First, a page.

Marjatta Hanhijoki
by Sofia Simelius
Even though her earliest ambition was a career in singing and dancing Marjatta Hanhijoki enjoyed drawing and painting enough to seek education as an art teacher. She discovered watercolour via Paul Klee. For her it was as if a door to a new world opened when she saw his works. She is also inspired by Japanese aesthetics and early European renaissance and she has an almost religious fascination of Johannes Itten’s colour theory. Painting without the use of colour theory she compares to building a house without a foundation. She will often include a self-portrait in a mirror or as a shadow in her extremely realistic and detailed interior renditions. There is a magic feeling to Marjatta Hanhijoki’s portraits and interior paintings: even though they are true to reality she skilfully gives a symbolic meaning to the details. Perhaps she actually sees the beauty in everyday life and allows it to shine in all its simplicity? However, her works are not anonymous but aesthetic and full of personal details.

Dieter Kluge
by Ida Rödén
Born in 1936 Dieter Kluge grew up in Berlin during World War II in a family where his father (who was dedicated to Hitler) had left his mother and the rest of the family who were opposed to the Nazi regime. He puts down on paper his dark memories of the war, the bombings, the hunger and the bereavements. The house they lived in was bombed in 1944, but he and his family survived. They moved to his grandparent’s apartment which was bombed shortly after. In the ruins they managed to salvage their door sign with the name “R. Müller” on it. He still has it due to its significance. Lighter watercolour works depict a more happy time after the war where the family lived in a pleasant apartment in fine surroundings. At the age of 13 Dieter Kluge travelled alone with the aid of Red Cross to Sweden to convalesce, but this became his permanent country of residence. His works do not always contain motifs from Berlin. The present is where the past takes form and is recreated when history is revived by the brushwork thereby shifting the perspective.

Gisela Beckius
by Jacqueline Stare
To enter Gisela Beckius’s studio is like walking into a colourful greenhouse. The walls are full of large, vibrant works of watercolour displaying flowers and other natural subject matters. She is born in Estonia, grew up in England, emigrated to Canada with her family at the age of 14 and later moved to the outskirts of Stockholm with her Swedish husband. She was a concert pianist, she worked as a set designer, she taught photography and worked as a medical photographer/illustrator in the days prior to the use of digital documentation. Previously she painted portraits and animals in oil and pastel but took up watercolour painting when she moved to Sweden. Even though she still does a lot of photography she never uses photographic references for her works, even though she might be inspired by some details in a photo. Watercolour is perfect to depict light and colour she needs to get her through the gloomy Swedish winter days. She has no intention of creating realistic paintings but include lots of details and colours that give life to her works – a tribute to life itself!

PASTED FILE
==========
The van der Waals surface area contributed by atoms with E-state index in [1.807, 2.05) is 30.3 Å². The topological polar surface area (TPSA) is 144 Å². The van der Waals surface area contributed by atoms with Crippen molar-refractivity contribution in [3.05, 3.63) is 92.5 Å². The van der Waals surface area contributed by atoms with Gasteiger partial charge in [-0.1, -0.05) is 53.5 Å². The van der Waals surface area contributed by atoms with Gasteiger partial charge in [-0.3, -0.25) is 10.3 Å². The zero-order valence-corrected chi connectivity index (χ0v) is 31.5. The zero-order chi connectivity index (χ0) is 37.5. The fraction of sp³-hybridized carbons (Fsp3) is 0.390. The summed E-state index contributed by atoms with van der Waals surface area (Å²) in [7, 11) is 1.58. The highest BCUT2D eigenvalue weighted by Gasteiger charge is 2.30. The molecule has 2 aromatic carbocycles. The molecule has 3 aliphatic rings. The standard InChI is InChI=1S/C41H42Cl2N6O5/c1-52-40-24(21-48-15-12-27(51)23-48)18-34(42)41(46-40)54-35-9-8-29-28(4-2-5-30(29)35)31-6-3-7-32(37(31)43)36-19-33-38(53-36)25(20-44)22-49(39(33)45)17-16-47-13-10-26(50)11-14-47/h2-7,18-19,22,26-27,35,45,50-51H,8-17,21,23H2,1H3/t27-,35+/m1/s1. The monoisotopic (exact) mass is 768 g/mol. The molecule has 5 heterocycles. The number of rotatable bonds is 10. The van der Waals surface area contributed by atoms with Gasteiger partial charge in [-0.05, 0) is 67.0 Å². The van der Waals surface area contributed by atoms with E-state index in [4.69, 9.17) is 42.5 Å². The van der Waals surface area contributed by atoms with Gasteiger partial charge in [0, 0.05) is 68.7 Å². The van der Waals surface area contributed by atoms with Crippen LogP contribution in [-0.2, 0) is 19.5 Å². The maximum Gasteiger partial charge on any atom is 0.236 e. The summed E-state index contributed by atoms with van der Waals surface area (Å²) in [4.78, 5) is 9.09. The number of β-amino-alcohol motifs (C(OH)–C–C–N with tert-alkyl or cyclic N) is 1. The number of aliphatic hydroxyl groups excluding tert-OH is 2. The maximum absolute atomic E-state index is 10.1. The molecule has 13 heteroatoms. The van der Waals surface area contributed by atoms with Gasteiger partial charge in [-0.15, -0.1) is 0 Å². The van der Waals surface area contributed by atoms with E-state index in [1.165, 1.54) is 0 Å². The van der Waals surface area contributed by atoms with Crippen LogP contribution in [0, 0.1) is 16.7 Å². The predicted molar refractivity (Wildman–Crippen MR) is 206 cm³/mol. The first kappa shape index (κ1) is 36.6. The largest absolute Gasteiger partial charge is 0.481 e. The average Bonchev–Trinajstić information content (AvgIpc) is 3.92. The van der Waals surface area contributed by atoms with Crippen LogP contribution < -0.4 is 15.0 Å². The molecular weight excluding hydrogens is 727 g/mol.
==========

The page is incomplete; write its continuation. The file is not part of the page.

Test of Winsor & Newton watercolour paper
by Marianne Gross
The magazine has asked two artists to test the newly-launched professional watercolour paper from Winsor & Newton. Ann Larsson-Dahlin from Sweden and Ben Woodhams from Denmark have tried out Winsor & Newton Professional Watercolour Block, glued on 4 sides, 300 g acid-free 100% cotton, size 22,9×30,5 cm in the variants rough, cold-pressed and hot-pressed. The conclusion from both artists is that the paper performs well under all conditions. It renders the colours accurately and vibrantly and it is extremely durable. Partly due to the sizing, it can be taped down with masking tape, soaked in lots of water, worked over with a hard brush or given a rough handling in other ways and can still be relied upon to present the work as intended by the artist.

Songs from the sea – illustrated by Lars Jonsson
by Håkan Bull
The actor and singer Sven-Bertil Taube and the composer Peter Nordahl combine forces in the new “Songs from the sea” multimedia album where they have embarked on a poetic and musical collaboration together with the visual artist Lars Jonsson. The starting point is sonnets and poems by the Swedish poet Lars Forsell (1928-2007) recited by Sven-Bertil Taube in a well articulated manner suited to the music played by the Gothenburg Symphony Orchestra. The musical composition by Peter Nordahl shifts between interpretations of the rolling of the sea and roaring of the waves to a more gentle abstract sensitivity. The album contains a booklet where the sonnets are accompanied by Lars Jonsson’s watercolour seascapes. Lars Jonsson is widely acclaimed for his beautiful bird illustrations and runs his own museum on the island of Gotland, but in “Songs from the sea” he shows his talent as a marine painter as well.

Annual meeting 2022
The annual meeting took place 23rd April in Humlebæk, Denmark. There was a chance to visit Louisiana Museum of Modern Art and to attend a guided tour of the Peter Cook exhibition. The annual meeting was held at Gl Humlebæk Kro followed by a dinner. See the minutes from the meeting and a more extensive report of the event on the NAS website. Before ending the meeting, the Winsor & Newton Prize 2022 was awarded to Stina Persson.


The Winsor & Newton Prize 2022 – motivation
The Nordic Watercolour Society’s Winsor & Newton Prize 2022 is awarded to Stina Persson for her explorative multidiscipline imagery using watercolour as a base and where the beauty is constantly challenged by visual abrasions.